Whenever a widely promoted and blockbuster Rx drug is found to adversely affect some patients, many people focus all or most of the blame on pharmaceutical marketers, sales force and other greedy pharmaceutical executives.
Avandia is no exception to this “rule” of “blame sales & marketing first, ask questions later.”
For example, take this recent posting by Roy M. Poses MD on the Healthcare Renewal blog:
“Once again, it appears that a drug company was pushing one its products beyond what the clinical research evidence supported.”
I find this claim disturbing. The way I interpret this remark is that GSK made efficacy (benefit) claims beyond what the evidence supports. This is different than saying it tried to gloss over the adverse side effects, which is what the FDA warning letters (mentioned in a recent NYT article) say. The FDA never, to my knowledge, claimed that GSK was making unsubstantiated benefit claims.
This is an important distinction, because any decision by the FDA to request that Avandia be taken off the market will be based on how the risks stack up against the benefits. Other commentators — including Bob Ehrlich — also point out that the benefits of Avandia may outweigh the risks:
“In my view, here is another useful drug accused of being dangerous in the unrealistic desire for risk free medications…Properly warned, patients and their physicians need to weigh the risk and benefits of any drug. In some of those carefully considered cases, patients will still die because of a reaction to a drug intended to make them better. That has and always will be the case. Those deaths pale in comparison to lives saved. That part of the story gets lost because ‘greedy uncaring drug company’ makes better copy.” [DTC Perspectives Issue 262]
What GSK marketers may be guilty of — and what the FDA has warned them of repeatedly — is underplaying the risks, not over hyping the benefits.
One could make the argument that Avandia, Vioxx, and other drugs should only be marketed to a subset of consumers who can tolerate the known risks. This was the gist of a comment made to a Pharma Blogosphere post on this subject by “Insider” — the anonymous blogger at Pharma Gossip:
Avandia (and Vioxx, possibly) may be good medicine for a small sub-group of patients – but should not have been “pushed” by mass marketing for all patients with diabetes (or OA in Vioxx’s case).
R&D’s success has been turned into failure by “over-Sales&Marketing” due to Senior Management greed/need for a blockbuster.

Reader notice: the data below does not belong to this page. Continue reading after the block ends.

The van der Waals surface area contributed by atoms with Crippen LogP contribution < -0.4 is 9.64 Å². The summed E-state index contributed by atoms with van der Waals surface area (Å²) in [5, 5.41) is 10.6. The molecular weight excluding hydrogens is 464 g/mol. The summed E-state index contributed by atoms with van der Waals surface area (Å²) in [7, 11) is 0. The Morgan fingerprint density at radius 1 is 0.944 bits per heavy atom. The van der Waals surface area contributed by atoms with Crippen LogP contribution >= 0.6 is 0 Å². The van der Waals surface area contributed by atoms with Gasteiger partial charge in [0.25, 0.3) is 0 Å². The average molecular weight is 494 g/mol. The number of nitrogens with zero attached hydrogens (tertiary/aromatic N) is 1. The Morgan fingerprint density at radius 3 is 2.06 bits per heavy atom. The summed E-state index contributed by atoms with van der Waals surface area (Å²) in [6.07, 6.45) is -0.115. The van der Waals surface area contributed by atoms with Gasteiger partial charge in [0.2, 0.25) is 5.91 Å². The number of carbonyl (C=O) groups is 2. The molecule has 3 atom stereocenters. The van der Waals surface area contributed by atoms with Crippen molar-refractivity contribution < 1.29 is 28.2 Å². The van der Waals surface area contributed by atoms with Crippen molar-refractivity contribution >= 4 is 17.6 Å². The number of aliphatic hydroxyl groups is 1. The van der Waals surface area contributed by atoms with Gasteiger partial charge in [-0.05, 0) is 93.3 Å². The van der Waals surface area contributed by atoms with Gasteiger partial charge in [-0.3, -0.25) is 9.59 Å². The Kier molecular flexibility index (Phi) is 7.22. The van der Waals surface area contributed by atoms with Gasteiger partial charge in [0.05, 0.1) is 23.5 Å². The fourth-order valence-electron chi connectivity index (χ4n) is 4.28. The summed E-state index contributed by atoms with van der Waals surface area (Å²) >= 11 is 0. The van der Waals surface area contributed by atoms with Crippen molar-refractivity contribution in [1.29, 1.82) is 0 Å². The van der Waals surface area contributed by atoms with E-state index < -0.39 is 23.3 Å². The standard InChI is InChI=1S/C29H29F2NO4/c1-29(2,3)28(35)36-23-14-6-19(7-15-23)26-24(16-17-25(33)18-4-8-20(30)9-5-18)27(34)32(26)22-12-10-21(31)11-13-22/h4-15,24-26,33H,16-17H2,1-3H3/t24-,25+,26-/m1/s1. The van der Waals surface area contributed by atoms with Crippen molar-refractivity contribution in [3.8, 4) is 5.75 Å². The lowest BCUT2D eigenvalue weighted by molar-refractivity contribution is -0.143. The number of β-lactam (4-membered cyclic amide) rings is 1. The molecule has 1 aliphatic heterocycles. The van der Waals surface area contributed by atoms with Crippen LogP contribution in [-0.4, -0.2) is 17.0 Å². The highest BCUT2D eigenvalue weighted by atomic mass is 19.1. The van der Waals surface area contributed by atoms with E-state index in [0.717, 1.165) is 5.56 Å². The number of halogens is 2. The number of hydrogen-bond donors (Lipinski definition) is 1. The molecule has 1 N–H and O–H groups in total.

I acknowledge this point, but suggest that this puts the FDA squarely in the middle of the debate. FDA could have limited Avandia’s approved-for-marketing indication to a subset of patients or excluded a subset, such as patients with with Congestive Heart Failure (CHF). In fact, the Avandia label includes data showing that Avandia can people with CHF can suffer adverse cardio events including heart attacks.
The point is, GSK had approval to market the drug to as wide an audience as possible — virtually anyone with Type II diabetes. If there were known problems with a subset of patients, then it is up to the FDA to restrict the marketing to exclude that subset as it has done with a number of other drugs.
[Note: Usually, drugs are first approved for a limited indication and eventually that approval is widened to include more indications based on new data submitted. Unfortunately, the data that is used as the basis of new indications has more to do with efficacy than with safety. Again, the FDA must accept some responsibility for this wrong-headed way of expanding a drug’s indication.]
Perhaps physicians also are partly to blame for not monitoring their patients closely enough. Look carefully at the following table that is included in the Avandia package insert, which all physicians should read (click on it to see an enlarged version for easier reading):
While this data involves a small number of people, I can easily see that the CHF group suffered 5 MIs vs 2 MIs for the control group. Duh! Even a non-physician might find this worrisome.
Yes, pharma marketing & sales may use T&A to influence physicians to over prescribe or prescribe a medication to the wrong patients (see, for example, “Dumb Blonde Reps vs. Slovenly Genius Reps”) , but, hey! when is it time for physicians to take some responsibility for their actions?
[NOTE: Speaking of physician accountability, I can only guess that electronic medical records and ePrescribing hasn’t gained much traction with physicians because of their fear of “outcomes” monitoring and being held accountable for outcomes. Of course, pharma is complicit in this attitude and would rather not have its drugs’ outcomes monitored electronically and instantly! But that’s another topic.]
Maybe even patients are partly to blame. When was the last time YOU read a package insert. Yes, it’s often incomprehensible (see XXX), but patients often don’t even read the patient section of a drug’s label, which is easy to read as opposed to the technical part of the label designed for physicians. The Avandia label includes such a patient version, which states clearly:
Before taking AVANDIA, tell your doctor about all your medical conditions, including if you:
• have heart problems or heart failure. AVANDIA can cause your body to keep extra fluid (fluid retention), which leads to swelling and weight gain. Extra body fluid can make some heart problems worse or lead to heart failure.
Only so much blame can be placed on the drug company and marketers for unduly influencing physicians and patients. This is not to say NO blame should be placed on GSK, only that there is enough blame to go around and it’s time that regulators, physicians, and, yes, patients, step up and accept some responsibility!
In our jaded society it’s too easy to blame the bogey man, big bad pharma, greedy corporate executives, marketers, or anyone else rather than oneself. Let’s grow up already!